Starting small might mean keeping some dry cereal in your car, locker, or workspace as an option you can eat earlier in the day. As you go along that cereal might turn into a bowl of cereal with milk, then you might add fruit, and perhaps one day that habit grows into creating a breakfast you sit down to eat before heading out for the day. By breaking it down you are better able to conquer smaller bites and incorporate them into your day in a SUSTAINABLE manner versus jumping in with no plan.
3. Remember your habit! A sneaky tip provided by B.J. Fogg is to pair your new resolution or goal with something you are already doing every day; such as brushing your teeth, showering, or driving to work. What pairs well is different for everyone but this can be a way to plant the seed of a goal or new habit and remember to do it at the frequency you desire.
Let’s use the eating breakfast to meet your fueling goals one step further. You have decided that you need to incorporate that breakfast by bringing baggies of cereal with you to eat on the go, but how? You’ve packed that dry cereal but often leave it in the car or on the counter at home. What can you pair it with? Can you pack it in the lunch you are already bring with you? Can you set it next to your car keys? What are you already doing to help trigger a reminder to bring that breakfast along? A good example might be “I will place my bag of cereal next to my coffee so I don’t forget it.”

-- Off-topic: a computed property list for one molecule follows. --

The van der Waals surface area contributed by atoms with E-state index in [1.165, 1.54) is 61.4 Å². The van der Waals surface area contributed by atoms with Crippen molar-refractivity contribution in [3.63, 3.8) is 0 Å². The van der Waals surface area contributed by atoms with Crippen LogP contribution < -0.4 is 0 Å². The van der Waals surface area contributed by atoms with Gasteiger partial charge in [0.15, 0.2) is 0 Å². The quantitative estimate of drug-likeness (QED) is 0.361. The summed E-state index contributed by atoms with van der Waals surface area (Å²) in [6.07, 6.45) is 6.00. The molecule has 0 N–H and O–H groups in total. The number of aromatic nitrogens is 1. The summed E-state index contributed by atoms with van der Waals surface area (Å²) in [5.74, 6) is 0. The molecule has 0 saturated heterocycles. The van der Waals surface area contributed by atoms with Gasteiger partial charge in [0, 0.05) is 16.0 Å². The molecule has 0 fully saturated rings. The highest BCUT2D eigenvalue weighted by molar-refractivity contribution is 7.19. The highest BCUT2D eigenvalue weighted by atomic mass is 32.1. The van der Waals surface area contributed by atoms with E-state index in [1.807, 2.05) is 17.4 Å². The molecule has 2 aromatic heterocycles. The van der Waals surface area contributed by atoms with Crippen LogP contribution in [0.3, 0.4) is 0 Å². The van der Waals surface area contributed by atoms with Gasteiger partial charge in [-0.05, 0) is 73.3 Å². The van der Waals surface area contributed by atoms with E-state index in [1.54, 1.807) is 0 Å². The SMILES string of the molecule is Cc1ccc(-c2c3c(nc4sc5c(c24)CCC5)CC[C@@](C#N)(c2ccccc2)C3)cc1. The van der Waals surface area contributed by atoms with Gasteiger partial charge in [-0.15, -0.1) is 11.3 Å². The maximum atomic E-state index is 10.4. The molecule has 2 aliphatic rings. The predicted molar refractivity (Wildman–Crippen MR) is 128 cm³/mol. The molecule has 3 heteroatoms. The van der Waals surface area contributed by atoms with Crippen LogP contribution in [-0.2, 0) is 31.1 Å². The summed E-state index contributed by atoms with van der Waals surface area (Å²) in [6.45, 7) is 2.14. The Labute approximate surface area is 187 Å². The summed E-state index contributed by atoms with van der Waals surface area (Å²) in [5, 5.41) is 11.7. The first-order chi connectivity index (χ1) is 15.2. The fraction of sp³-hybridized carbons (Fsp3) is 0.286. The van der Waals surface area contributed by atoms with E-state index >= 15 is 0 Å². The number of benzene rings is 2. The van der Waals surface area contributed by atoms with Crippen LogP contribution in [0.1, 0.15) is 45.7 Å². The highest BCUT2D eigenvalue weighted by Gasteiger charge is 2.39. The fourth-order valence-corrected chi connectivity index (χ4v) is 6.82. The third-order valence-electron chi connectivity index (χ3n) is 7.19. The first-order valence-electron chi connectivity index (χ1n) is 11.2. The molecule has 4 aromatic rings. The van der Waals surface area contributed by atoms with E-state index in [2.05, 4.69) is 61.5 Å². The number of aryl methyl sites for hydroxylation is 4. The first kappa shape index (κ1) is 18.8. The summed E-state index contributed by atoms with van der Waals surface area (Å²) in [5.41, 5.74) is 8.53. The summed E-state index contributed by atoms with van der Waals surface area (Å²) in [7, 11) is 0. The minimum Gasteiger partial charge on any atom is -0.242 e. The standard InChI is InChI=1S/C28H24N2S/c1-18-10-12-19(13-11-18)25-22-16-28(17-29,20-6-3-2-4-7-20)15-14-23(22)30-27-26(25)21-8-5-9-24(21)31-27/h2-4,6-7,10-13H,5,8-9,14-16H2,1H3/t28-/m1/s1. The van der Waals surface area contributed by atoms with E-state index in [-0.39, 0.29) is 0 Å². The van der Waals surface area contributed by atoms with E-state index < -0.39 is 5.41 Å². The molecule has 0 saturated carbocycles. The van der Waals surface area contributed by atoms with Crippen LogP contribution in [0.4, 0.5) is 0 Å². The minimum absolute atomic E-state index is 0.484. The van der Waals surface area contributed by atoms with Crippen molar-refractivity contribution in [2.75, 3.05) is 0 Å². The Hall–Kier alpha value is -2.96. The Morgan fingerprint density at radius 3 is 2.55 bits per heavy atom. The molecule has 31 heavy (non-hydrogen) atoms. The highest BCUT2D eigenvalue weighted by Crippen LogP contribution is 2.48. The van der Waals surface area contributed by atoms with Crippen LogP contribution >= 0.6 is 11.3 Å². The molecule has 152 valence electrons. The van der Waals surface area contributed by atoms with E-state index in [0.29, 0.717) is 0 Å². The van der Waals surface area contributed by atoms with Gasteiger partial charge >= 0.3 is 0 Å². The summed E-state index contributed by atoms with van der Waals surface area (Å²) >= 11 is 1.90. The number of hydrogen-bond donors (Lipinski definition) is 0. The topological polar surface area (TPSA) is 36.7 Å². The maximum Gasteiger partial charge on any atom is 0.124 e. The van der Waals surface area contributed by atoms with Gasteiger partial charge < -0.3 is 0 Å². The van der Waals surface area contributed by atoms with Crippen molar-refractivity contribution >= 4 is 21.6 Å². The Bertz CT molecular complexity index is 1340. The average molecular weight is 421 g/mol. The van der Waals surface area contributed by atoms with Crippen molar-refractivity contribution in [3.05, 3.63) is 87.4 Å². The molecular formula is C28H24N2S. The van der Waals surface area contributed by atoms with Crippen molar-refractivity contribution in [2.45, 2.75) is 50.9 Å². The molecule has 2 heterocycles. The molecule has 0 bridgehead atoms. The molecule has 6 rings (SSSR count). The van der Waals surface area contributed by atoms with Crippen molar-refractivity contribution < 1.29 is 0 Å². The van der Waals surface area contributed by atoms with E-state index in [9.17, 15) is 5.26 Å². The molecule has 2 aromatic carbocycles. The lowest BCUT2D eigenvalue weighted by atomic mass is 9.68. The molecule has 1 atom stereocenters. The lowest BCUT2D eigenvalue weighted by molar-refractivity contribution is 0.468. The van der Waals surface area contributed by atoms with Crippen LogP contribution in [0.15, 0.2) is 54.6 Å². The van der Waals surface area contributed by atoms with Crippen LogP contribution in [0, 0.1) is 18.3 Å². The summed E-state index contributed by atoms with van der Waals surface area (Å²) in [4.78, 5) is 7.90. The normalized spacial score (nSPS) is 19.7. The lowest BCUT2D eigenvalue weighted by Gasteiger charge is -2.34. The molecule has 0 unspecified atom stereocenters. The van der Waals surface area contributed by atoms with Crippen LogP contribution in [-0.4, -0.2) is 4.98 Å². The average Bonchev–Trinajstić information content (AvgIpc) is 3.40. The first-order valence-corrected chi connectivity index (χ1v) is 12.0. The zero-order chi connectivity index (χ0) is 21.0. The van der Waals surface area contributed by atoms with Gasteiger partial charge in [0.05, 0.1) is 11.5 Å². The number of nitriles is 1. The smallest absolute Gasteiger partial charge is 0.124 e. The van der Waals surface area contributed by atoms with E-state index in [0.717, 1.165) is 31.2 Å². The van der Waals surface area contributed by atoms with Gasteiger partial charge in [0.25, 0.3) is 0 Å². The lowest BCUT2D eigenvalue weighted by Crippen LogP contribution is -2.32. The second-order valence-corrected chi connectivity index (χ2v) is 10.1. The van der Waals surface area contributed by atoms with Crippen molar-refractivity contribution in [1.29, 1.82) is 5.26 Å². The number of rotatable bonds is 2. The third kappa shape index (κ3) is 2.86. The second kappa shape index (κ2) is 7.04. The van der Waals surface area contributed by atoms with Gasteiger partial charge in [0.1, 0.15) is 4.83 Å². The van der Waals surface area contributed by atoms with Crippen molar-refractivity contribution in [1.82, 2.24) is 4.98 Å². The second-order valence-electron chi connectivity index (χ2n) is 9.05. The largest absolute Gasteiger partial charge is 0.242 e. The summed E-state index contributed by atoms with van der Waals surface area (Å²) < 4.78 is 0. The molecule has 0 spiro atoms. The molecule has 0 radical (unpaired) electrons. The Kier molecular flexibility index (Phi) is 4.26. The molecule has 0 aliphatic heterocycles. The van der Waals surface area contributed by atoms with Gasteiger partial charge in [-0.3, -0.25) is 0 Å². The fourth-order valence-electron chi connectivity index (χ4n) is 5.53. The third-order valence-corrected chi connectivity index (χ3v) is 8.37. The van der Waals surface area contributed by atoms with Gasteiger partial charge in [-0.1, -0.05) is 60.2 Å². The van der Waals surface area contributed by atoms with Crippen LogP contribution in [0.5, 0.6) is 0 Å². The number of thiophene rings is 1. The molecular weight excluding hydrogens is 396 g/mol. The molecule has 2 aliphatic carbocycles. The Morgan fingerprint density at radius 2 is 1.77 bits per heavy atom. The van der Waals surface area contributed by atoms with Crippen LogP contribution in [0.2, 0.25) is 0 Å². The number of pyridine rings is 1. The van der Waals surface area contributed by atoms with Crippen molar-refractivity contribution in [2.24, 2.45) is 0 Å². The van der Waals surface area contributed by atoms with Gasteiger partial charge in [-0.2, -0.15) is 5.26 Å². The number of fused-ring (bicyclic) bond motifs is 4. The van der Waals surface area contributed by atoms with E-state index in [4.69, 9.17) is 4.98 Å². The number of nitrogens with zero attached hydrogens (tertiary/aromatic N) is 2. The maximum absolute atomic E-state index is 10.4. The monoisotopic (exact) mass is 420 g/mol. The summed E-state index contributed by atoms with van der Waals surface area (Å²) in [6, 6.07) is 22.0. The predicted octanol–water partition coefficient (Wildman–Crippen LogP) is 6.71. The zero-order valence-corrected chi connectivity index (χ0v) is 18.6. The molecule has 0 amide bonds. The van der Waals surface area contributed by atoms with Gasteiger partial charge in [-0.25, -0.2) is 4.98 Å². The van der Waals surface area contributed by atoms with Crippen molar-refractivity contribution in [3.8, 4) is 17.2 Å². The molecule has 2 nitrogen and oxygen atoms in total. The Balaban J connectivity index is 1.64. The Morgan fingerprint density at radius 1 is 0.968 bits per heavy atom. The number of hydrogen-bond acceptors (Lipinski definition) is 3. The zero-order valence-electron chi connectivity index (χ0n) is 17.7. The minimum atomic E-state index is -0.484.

4. Have a back up plan. Remember when I said you would make mistakes? Inevitably you will come up against an obstacle or barrier that tries to keep you from reaching that goal or changing a habit. Instead of giving up, here is where the backup plan comes into play, called the “IF, THEN”. Think of some obstacles that might come your way OR if you make one of those mistakes ask yourself “what can I do better next time?” then include it as your personalized IF,THEN statement.
“IF I forget my cereal on the counter, THEN I will pick up a banana in the cafeteria on my way to class.” “IF I am not hungry for my cereal at breakfast time, THEN I will save it for my next snack.” and so on.
5. Give yourself TIME. Consider your current habits. How long have you had these habits? Probably most, if not all of your life. Just like you didn’t develop your habits overnight, you likely aren’t going to change them overnight either. On average it takes about 66 days to create a habit, but the range is anywhere from 18-254 days!! It’s also important to let that one small habit settle in before you start adding something else in. Overdoing it can lead to overwhelm and dropping habits entirely especially when life gets in the way, which is why you see so many people fall off the wagon with their resolutions by February.
Take action! What is one step you can take now to prepare yourself for a goal or habit you would like to modify or add? Pick ONE tiny thing you already know you want to work on and go for it!
TELL ME: what are some ways you aim for progress instead of perfection?